BULLETIN: Another Florida Ponzi Scheme: SEC Sues Estate Of Dead Man, Saying Kenneth Wayne McLeod And His Companies Ripped Off Members Of ‘Law Enforcement’ And Operated Ponzi Scheme For Decades

BULLETIN: The SEC has gone to court in Florida to obtain emergency relief against two companies and their late owner, alleging that Kenneth Wayne McLeod targeted government employees and members of law enforcement to invest in a government bond fund that did not exist.

McLeod, 48, was found dead Tuesday in Jacksonville’s Mandarin Park. Local media outlets are reporting that the death is believed to be a suicide, but the SEC described the death only as “sudden.”

In a dramatic emergency action, the SEC has sued McLeod’s estate and both of his businesses: Federal Employee Benefits Group Inc. (FEBG), a consulting firm, and F&S Asset Management Group Inc., a registered investment-advisory firm.

U.S. District Judge Federico A. Moreno has frozen the assets of McLeod and the companies. The SEC said it was unclear who even was running the firms in the wake of McLeod’s death.

Among the astonishing allegations was that McLeod had been operating a Ponzi scheme since at least 1988 and that the colossal fraud gathered “at least” $34 million from 260 investors across the country.

“McLeod victimized law enforcement agents and other government employees who dedicated their lives to the service of this country,” said Eric I. Bustillo, director of the SEC’s Miami Regional Office. “The victims gave years of public service and McLeod stole their futures.”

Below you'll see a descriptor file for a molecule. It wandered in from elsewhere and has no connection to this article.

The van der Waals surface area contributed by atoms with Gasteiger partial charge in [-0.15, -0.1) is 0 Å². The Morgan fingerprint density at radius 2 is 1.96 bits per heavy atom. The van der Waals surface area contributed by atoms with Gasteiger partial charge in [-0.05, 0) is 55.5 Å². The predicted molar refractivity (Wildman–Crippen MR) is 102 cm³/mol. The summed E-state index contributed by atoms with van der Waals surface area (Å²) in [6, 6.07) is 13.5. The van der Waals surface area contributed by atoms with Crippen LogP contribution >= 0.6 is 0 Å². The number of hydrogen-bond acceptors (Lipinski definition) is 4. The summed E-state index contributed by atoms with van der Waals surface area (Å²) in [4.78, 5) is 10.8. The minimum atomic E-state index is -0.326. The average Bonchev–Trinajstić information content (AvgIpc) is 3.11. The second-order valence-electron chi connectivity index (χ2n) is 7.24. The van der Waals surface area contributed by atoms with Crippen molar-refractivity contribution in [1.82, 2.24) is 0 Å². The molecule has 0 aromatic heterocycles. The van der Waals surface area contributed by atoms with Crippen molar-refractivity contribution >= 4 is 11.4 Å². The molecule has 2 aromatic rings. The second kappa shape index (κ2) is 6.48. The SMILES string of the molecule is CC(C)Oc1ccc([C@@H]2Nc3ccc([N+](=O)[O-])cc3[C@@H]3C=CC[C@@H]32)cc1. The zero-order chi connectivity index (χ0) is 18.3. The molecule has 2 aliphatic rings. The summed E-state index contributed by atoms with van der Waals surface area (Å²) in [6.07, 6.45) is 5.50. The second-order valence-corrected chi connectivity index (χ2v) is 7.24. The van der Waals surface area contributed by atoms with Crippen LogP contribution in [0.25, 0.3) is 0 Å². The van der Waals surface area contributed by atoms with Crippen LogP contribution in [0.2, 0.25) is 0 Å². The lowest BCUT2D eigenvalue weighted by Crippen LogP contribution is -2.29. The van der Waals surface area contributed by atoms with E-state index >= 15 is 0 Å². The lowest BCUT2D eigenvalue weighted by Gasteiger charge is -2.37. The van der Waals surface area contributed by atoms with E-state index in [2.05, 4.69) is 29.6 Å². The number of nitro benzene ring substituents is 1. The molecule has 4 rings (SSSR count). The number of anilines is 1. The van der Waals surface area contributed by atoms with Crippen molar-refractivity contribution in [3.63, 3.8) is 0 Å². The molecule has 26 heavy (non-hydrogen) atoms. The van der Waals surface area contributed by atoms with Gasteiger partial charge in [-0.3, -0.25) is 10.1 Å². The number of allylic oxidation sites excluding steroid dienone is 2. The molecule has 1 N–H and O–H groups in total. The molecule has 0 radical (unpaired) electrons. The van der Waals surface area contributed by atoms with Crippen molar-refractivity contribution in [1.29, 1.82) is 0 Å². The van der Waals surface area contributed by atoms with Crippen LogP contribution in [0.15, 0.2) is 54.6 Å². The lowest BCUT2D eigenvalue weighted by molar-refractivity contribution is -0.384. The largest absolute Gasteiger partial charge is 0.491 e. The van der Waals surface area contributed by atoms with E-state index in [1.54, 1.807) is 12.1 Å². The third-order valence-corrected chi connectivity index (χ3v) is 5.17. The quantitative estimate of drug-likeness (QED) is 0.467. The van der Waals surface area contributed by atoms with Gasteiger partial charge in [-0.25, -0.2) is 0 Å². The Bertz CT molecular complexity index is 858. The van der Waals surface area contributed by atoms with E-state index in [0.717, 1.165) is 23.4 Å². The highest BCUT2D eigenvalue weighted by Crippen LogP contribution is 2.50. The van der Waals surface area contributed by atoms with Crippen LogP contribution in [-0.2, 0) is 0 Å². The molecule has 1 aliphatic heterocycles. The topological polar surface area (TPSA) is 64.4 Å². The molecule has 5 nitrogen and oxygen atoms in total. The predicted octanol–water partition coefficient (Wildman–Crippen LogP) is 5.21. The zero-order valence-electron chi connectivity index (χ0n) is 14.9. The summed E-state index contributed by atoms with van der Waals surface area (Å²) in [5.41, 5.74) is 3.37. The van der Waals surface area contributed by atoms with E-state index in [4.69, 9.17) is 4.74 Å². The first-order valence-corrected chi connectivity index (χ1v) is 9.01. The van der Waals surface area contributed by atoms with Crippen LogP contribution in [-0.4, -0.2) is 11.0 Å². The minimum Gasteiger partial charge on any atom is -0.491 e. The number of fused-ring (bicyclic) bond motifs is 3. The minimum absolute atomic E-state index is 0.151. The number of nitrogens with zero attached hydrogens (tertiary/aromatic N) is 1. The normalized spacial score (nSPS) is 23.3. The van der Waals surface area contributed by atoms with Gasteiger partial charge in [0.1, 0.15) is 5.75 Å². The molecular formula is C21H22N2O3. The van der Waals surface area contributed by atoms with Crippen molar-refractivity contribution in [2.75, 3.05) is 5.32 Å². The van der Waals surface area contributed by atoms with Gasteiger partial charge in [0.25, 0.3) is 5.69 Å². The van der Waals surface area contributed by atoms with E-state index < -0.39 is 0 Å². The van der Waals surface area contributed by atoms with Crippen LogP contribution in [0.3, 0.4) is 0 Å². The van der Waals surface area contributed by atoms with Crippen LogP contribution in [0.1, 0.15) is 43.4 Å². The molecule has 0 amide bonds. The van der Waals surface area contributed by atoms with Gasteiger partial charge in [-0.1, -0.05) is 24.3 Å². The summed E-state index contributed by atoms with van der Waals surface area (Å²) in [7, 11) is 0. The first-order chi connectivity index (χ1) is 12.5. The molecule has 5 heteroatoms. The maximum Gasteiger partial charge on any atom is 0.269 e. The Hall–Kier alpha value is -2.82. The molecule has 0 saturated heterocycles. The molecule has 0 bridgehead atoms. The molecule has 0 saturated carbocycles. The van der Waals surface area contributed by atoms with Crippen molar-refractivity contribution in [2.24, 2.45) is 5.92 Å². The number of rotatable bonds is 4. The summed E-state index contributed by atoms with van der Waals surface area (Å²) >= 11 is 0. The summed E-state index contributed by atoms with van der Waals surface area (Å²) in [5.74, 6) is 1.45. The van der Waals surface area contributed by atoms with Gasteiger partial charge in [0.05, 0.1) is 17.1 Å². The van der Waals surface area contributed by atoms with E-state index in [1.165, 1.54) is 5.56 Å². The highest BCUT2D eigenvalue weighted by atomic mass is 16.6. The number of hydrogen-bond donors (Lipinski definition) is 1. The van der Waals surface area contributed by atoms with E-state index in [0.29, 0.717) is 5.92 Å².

McLeod conducted investment seminars “at government agencies nationwide” to lure clients, the SEC said. The agencies paid “up to” $15,000 each for these seminars,” and FEBG held itself out as “dedicated to the complex issues surrounding special group employees, including Law Enforcement Officers, Firefighters and Air Traffic Controllers,”the SEC charged in the complaint.

At least one investor was told the purported bond program was a special fund for family and friends, and families of “fallen agents,” the SEC charged.

If the allegations are true, it means that McLeod was selling a Ponzi scheme dressed up as a secure retirement plan backed by government bonds right inside government offices — while earning a fee to make the pitch and plucking heartstrings by referring to people who had lost their lives in the line of duty.

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